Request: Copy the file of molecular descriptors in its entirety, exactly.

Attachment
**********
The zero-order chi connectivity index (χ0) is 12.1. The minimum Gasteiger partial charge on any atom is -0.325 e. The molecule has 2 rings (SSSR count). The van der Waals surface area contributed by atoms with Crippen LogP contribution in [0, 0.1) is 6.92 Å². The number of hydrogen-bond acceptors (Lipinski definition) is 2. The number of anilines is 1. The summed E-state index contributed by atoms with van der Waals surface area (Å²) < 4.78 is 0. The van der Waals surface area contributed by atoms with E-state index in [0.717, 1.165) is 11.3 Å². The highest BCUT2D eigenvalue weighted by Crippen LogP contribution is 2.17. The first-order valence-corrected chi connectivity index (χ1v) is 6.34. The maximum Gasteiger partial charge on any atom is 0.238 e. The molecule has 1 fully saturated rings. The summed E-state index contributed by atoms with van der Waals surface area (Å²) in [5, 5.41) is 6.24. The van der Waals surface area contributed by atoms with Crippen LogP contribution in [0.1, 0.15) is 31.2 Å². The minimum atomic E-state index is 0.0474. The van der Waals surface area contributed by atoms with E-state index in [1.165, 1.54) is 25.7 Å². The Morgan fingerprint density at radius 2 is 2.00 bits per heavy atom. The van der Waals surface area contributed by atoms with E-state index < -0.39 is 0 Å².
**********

The zero-order chi connectivity index (χ0) is 12.1. The minimum Gasteiger partial charge on any atom is -0.325 e. The molecule has 2 rings (SSSR count). The van der Waals surface area contributed by atoms with Crippen LogP contribution in [0, 0.1) is 6.92 Å². The number of hydrogen-bond acceptors (Lipinski definition) is 2. The number of anilines is 1. The summed E-state index contributed by atoms with van der Waals surface area (Å²) < 4.78 is 0. The van der Waals surface area contributed by atoms with E-state index in [0.717, 1.165) is 11.3 Å². The highest BCUT2D eigenvalue weighted by Crippen LogP contribution is 2.17. The first-order valence-corrected chi connectivity index (χ1v) is 6.34. The maximum Gasteiger partial charge on any atom is 0.238 e. The molecule has 1 fully saturated rings. The summed E-state index contributed by atoms with van der Waals surface area (Å²) in [5, 5.41) is 6.24. The van der Waals surface area contributed by atoms with Crippen LogP contribution in [0.1, 0.15) is 31.2 Å². The minimum atomic E-state index is 0.0474. The van der Waals surface area contributed by atoms with E-state index in [1.165, 1.54) is 25.7 Å². The Morgan fingerprint density at radius 2 is 2.00 bits per heavy atom. The van der Waals surface area contributed by atoms with E-state index < -0.39 is 0 Å².